China envoy wins quick approval by government
Normally, it takes a month before a country approves the designation of new foreign diplomats.
Zhang is the highest ranking official in the Chinese Foreign Ministry to be named as the ambassador to Seoul since the establishment of diplomatic relations in 1992. China, a strong ally of North Korea, has been sending vice-ministerial-level diplomats to the North, and relatively low-profile envoys to the South.
A South Korean Foreign Ministry official, who spoke on condition of anonymity, said that the ministry will quickly notify China of Zhang’s endorsement. The official also said that Seoul decided to move rapidly because the top post at the Chinese embassy has been vacant since former Ambassador Cheng Yonghua left last month.
The Chinese government endorsed the appointment of Yu Woo-ik, then the South’s ambassador-designate to Beijing, in 17 days last November.
“It will be an honor to serve as the ambassador to South Korea. I will work to further improve Seoul-Beijing relations during my tenure,” Zhang said to South Korean foreign minister Yu Myung-hwan yesterday. Yu was in Shanghai to examine preparations for the World Expo 2010, which is scheduled to take place in May, and check conditions for a possible visit by South Korean President Lee Myung-bak.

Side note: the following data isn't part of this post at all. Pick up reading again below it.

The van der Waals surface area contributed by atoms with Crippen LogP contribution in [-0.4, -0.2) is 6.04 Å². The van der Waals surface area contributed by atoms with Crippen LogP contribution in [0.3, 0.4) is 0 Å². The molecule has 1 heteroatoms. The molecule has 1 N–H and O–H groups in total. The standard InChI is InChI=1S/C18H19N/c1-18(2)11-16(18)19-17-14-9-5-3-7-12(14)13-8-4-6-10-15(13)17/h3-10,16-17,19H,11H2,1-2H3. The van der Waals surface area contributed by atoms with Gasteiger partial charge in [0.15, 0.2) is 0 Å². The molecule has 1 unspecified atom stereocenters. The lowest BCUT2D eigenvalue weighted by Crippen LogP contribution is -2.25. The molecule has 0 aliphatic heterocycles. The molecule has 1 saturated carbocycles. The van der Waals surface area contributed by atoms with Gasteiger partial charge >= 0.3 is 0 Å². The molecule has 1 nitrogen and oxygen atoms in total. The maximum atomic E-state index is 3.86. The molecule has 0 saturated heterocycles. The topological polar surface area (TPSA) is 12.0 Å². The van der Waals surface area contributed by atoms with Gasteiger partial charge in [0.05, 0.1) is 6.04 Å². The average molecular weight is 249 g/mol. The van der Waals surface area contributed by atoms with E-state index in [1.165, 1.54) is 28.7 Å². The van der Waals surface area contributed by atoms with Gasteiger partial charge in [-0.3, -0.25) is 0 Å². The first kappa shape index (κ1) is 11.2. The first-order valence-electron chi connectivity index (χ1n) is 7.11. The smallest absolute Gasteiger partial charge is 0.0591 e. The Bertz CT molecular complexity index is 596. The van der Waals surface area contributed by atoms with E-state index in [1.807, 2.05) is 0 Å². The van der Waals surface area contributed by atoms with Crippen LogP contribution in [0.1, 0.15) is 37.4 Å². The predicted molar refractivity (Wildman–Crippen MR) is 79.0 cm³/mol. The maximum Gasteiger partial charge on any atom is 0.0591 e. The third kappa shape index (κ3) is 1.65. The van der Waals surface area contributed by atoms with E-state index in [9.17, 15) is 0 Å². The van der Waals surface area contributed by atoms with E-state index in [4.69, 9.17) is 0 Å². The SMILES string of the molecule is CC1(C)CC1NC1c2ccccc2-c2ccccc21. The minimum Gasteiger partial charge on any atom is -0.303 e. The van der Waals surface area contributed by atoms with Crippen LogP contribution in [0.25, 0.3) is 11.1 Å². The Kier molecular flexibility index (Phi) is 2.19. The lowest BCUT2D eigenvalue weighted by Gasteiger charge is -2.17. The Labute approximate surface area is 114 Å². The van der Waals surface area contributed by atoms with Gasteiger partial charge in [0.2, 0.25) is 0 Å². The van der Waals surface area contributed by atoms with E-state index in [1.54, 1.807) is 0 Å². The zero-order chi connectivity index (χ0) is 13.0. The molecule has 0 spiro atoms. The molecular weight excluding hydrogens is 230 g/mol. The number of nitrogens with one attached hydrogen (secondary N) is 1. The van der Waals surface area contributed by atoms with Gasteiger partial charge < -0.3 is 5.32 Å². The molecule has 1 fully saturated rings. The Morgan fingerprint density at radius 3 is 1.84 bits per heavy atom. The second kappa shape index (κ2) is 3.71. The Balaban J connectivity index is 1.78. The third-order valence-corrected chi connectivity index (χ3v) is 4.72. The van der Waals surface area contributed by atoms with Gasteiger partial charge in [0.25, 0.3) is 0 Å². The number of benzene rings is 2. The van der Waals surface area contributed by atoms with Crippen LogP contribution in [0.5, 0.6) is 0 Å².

A diplomatic source in Seoul said Zhang welcomed and escorted Yu around the expo site.
“It seems Zhang is returning thanks to the South Korean foreign minister in response to warm hospitality that Chinese Vice President Xi Jinping received from then-South Korean ambassador-designate Yu [Woo-ik] during Xi’s visit to Seoul last December,” the source said.
“We expect that President Lee could visit the opening ceremony of the World Expo,” Zhang said to the South Korean foreign minister.
Yu is scheduled to have talks today with his Chinese counterpart Yang Jiechi, focusing on how to bring the North back to six-party nuclear disarmament negotiation table. Yu will also meet Chinese Premier Wen Jiabao.
Zhang graduated from Beijing Foreign Studies University, known for producing top diplomats, and the Harvard Kennedy School of Government.
By Kang Chan-ho [email@example.com]